More at Thurrott.com. It’s not just the keyboard that Apple has re-engineered. The teardown team at iFixit – who confirmed the addition of the keyboard membrane – found a lot more battery power inside the machine, but not a lot that’s easy to repair or replace:
Thirsty chips require more power, and this 58 Wh, 232.7 gram, 6-cell battery is a marked improvement over the 49.2 Wh, 196.7 g, 5-cell unit seen previously. All without changing overall device weight. …It has a brand new power adapter: A1947. It boasts more shielding and impact-resistant foam, but unfortunately the metal USB-C port has been swapped for a plastic one.
Unfortunately, the RAM, flash memory, and processor are still soldered down. Even the upper case—keyboard, battery, and speakers—is a single unit, making components a nightmare to replace.
More on the teardown at iFixit.
Apple Loses Key Indian Staff As iPhone Sales Fail To Materialise
Apple’s smartphone sales may be riding high in the saturated markets of North America and Europe, but significant growth comes from the relatively fresh BRIC territories. And the iPhone is not doing well in India. With less than one million sales in 2018, executive heads have rolled. Saritha Rai reports:
The executive exodus is a symptom of Apple’s persistent malaise in India, where high tariffs inflate the price tags of imported gadgets such as the iPhone and consumers gravitate toward cheaper alternatives from the likes of Xiaomi Corp. and Samsung Electronics Co. Instead, the company resorts to marketing iPhones that are a few generations old and doesn’t manufacture its latest models domestically, thereby incurring import levies.
Its inability to grow the business and single-digit market share stand in stark contrast to the publicly upbeat comments of Chief Executive Officer Tim Cook, who’s used phrases like “very bullish” and “very optimistic” when speaking about the Asian country.
More at Bloomberg.
Fast Chargers In Short Supply
As well as updating the charging circuits inside the 2018 iPhone design from 5V 2A to 9V 2A and 5V 3A, Apple is also preparing a new ‘fast’ charger that will ship with the new handsets. But the volume of chargers required is putting a one-time strain on the production line. Joe Rossignol reports:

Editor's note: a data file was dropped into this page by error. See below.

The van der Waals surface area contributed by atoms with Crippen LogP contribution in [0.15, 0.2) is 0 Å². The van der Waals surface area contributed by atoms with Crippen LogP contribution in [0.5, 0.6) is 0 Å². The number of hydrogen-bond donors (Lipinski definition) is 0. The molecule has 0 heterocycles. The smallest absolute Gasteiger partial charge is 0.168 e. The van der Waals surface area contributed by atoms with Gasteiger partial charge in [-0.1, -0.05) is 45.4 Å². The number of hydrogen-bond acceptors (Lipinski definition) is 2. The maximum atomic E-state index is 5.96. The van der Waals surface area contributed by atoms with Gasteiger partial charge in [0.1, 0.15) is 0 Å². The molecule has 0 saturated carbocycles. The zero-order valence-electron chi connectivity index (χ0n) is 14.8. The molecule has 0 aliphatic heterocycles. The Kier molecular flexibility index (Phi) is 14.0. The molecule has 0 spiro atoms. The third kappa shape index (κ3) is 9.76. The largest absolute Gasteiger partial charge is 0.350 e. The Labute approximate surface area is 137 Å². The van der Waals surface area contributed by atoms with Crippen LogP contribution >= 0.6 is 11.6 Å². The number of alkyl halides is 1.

…Apple’s suppliers are likely only able to manufacture enough chargers for inclusion with 2018 iPhones, suggesting that Apple may hold off on selling them as a standalone accessory until some point after the smartphones launch, although exactly when remains to be seen.
…The charger would connect to iPhones with a USB-C to Lightning cable, also expected to be included in the box. At 18W, it would be able to charge compatible iPhones at least twice as fast as the 5W adapter.
More at MacRumors.
Photoshop Finally Arriving On iPad?
iPad-toting Photoshop fans will be watching October’s MAX Creative Conference carefully following Scott Belsky’s interview with Bloomberg. Adobe’s Chief Product Office confirmed that an iOS version of the popular photo editing tool is on its way. David Phelan covers the upcoming software release:
Windows users have had tablet access to Photoshop on Microsoft’s Surface Pro, for instance, because that tablet runs a full version of Windows. Bloomberg says that Belsky has confirmed Adobe is eager to release cross-platform iterations of Photoshop and other applications, without specifying dates.
“My aspiration is to get these on the market as soon as possible,” Belsky said in an interview. “There’s a lot required to take a product as sophisticated and powerful as Photoshop and make that work on a modern device like the iPad. We need to bring our products into this cloud-first collaborative era.”
Read more on the iPad’s Photoshop here.
The latest update to the iOS 12 beta shows that Apple is working out the bugs in the ‘USB security hole’ present in older versions of the operating system that potentially allows agencies to access data on the handset. Andrew O’Hara looks at the change:
In the fourth developer beta of iOS 12, a passcode is required any time a computer or USB accessory is connected.
Before the change, authorities or criminals would have an hour since last unlock to connect a cracking device, like the GreyKey box. Now, they don’t have that hour, making it that much more difficult to brute force a password attempt into a device.
More at Apple Insider.
Apple Loop brings you seven days worth of highlights every weekend here on Forbes. Don’t forget to follow me so you don’t miss any coverage in the future. Last week’s Apple Loop can be read here, or this week’s edition of Loop’s sister column, Android Circuit, is also available on Forbes.